Back (Left to Right) : Editorial Interns Lyle Kendrick and Mary Clare Fischer. Web developer Sean Henderson and Co-Editor Leslie Walker. Front (Left to Right) : Video Editor Bethany Swain, Co-Editor Sean Mussenden and News Editor Lisa Rossi.Student Involvement
Students are playing a greater role in helping shape AJR. At the Philip Merrill College of Journalism, where AJR is produced, students have been writing for the publication for several years. Now a series of journalism courses will be contributing content as part of their class assignments. The goal is for students to learn about media change by reporting and writing about it under the guidance of faculty.

"We are expanding the so-called "teaching hospital model" Merrill has followed for decades and integrating publishing into our curriculum in new and exciting ways," Dalglish said.

AJR is overseen by co-editors Leslie Walker and Sean Mussenden and news editor Lisa Rossi. News tips, story ideas and feedback should be directed to editor@ajr.org.

In addition to using the AJR.org website, readers can join the AJR conversation on: Twitter, Facebook , Pinterest, Google+ and other social networks.

 

For the latest news and happenings at the University of Maryland, follow us on Twitter at @UMDRightNow.

Human Activity, Forest Loss Threaten Closest Kin

December 4, 2013
Contacts: 

Laura Ours 301-405-5722

BonoboCOLLEGE PARK, Md. – For the first time, a detailed, range-wide habitat assessment of the bonobo, a great ape native to the Democratic Republic of the Congo (DRC), has found that the already endangered species is under immediate threat of losing forest space due to human activity and growing human populations. University of Maryland Department of Geographical Sciences professor Janet Nackoney is one of the authors from international universities and institutions that were part of this critical study, which appears in the December edition of Biodiversity and Conservation.

The study revealed that the bonobo is threatened by a combination of habitat fragmentation and human activities that put pressure on existing habitat and contribute to increased poaching.

The bonobo is smaller in size and more slender in build than the common chimpanzee. Its social structure is complex and matriarchal. Unlike the common chimpanzee, bonobos establish social bonds and diffuse tension or aggression with sexual behaviors. A stable, sustainable habitat is critical for the species' survival. Using data from nest counts and remote sensing imagery, the research team found that the bonobo—one of humankind's closest living relatives—avoids areas of high human activity and forest fragmentation, and about 28 percent of its range is characterized as suitable for habitation.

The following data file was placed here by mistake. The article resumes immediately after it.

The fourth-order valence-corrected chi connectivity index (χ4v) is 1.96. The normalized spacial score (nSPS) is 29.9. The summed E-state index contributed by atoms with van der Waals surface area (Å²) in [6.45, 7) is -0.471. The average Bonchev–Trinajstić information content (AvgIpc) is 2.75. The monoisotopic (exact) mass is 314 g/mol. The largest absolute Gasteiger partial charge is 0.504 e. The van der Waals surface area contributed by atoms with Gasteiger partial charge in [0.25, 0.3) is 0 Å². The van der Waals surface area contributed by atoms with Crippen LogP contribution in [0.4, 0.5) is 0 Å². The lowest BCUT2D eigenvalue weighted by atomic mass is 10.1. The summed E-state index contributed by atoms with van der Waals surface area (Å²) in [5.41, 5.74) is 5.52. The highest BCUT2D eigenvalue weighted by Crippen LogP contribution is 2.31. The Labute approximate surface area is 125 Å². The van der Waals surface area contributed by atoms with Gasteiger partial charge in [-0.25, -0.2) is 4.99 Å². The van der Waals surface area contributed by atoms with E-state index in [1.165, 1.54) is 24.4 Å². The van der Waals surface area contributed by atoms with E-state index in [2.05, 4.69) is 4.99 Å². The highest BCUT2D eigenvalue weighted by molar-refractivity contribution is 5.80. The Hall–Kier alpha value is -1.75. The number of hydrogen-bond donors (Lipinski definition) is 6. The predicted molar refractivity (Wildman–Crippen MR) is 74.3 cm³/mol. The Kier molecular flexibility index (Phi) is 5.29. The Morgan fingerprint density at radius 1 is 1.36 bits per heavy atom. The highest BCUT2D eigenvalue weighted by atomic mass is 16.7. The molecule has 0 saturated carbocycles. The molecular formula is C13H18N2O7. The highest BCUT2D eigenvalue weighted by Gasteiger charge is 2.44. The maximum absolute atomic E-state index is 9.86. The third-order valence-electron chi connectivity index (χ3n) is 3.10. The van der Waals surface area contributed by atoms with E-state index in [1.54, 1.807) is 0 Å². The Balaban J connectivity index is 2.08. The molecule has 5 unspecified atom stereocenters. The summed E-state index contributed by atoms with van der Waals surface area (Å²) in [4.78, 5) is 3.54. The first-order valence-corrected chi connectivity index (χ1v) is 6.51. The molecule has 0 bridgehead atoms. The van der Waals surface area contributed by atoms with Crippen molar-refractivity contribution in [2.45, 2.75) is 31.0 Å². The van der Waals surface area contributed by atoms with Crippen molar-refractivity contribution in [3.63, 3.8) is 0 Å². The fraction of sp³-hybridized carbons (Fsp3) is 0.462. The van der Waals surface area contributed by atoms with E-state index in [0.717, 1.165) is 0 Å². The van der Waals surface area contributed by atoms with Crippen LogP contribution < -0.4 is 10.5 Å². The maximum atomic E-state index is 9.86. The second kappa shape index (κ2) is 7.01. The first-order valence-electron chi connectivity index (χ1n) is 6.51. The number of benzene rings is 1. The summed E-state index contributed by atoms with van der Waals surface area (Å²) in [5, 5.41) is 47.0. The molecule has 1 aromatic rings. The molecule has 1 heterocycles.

"Bonobos that live in closer proximity to human activity and to points of human access are more vulnerable to poaching, one of their main threats," Dr. Nackoney said. "This research increases our understanding of threats to bonobos and their distribution, and we hope it will help prioritize conservation interventions. Overall, the results show enormous challenges for future bonobo conservation efforts in a country with persistent poverty and growing human populations that depend heavily on resources from surrounding ecosystems. Maps and models such as those produced by this study are essential tools for protected area planning and for targeting locations of future conservation activities."

Dr. Nackoney's research focuses on developing spatial models and using remote sensing technology for assisting biodiversity conservation efforts in Africa. UMD was recently ranked fourth globally for its leadership in remote sensing research and technology by the journal Scientometrics.